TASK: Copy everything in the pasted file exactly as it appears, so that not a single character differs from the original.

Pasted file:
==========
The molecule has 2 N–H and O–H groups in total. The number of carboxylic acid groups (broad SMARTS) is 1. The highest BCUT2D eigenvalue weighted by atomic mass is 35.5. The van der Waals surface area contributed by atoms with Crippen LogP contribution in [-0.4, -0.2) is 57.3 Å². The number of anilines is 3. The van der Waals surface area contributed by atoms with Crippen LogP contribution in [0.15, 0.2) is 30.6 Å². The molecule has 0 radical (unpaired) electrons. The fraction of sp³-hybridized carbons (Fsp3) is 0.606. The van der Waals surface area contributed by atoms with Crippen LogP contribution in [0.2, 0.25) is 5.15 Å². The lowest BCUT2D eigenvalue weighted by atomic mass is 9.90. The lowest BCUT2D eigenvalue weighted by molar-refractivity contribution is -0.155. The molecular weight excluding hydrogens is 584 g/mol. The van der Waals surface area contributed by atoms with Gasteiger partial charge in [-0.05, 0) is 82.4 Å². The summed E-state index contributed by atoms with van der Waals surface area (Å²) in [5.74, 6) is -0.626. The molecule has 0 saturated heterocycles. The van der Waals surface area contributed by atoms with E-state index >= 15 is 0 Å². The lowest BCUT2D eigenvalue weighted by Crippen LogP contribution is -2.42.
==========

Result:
The molecule has 2 N–H and O–H groups in total. The number of carboxylic acid groups (broad SMARTS) is 1. The highest BCUT2D eigenvalue weighted by atomic mass is 35.5. The van der Waals surface area contributed by atoms with Crippen LogP contribution in [-0.4, -0.2) is 57.3 Å². The number of anilines is 3. The van der Waals surface area contributed by atoms with Crippen LogP contribution in [0.15, 0.2) is 30.6 Å². The molecule has 0 radical (unpaired) electrons. The fraction of sp³-hybridized carbons (Fsp3) is 0.606. The van der Waals surface area contributed by atoms with Crippen LogP contribution in [0.2, 0.25) is 5.15 Å². The lowest BCUT2D eigenvalue weighted by atomic mass is 9.90. The lowest BCUT2D eigenvalue weighted by molar-refractivity contribution is -0.155. The molecular weight excluding hydrogens is 584 g/mol. The van der Waals surface area contributed by atoms with Gasteiger partial charge in [-0.05, 0) is 82.4 Å². The summed E-state index contributed by atoms with van der Waals surface area (Å²) in [5.74, 6) is -0.626. The molecule has 0 saturated heterocycles. The van der Waals surface area contributed by atoms with E-state index >= 15 is 0 Å². The lowest BCUT2D eigenvalue weighted by Crippen LogP contribution is -2.42.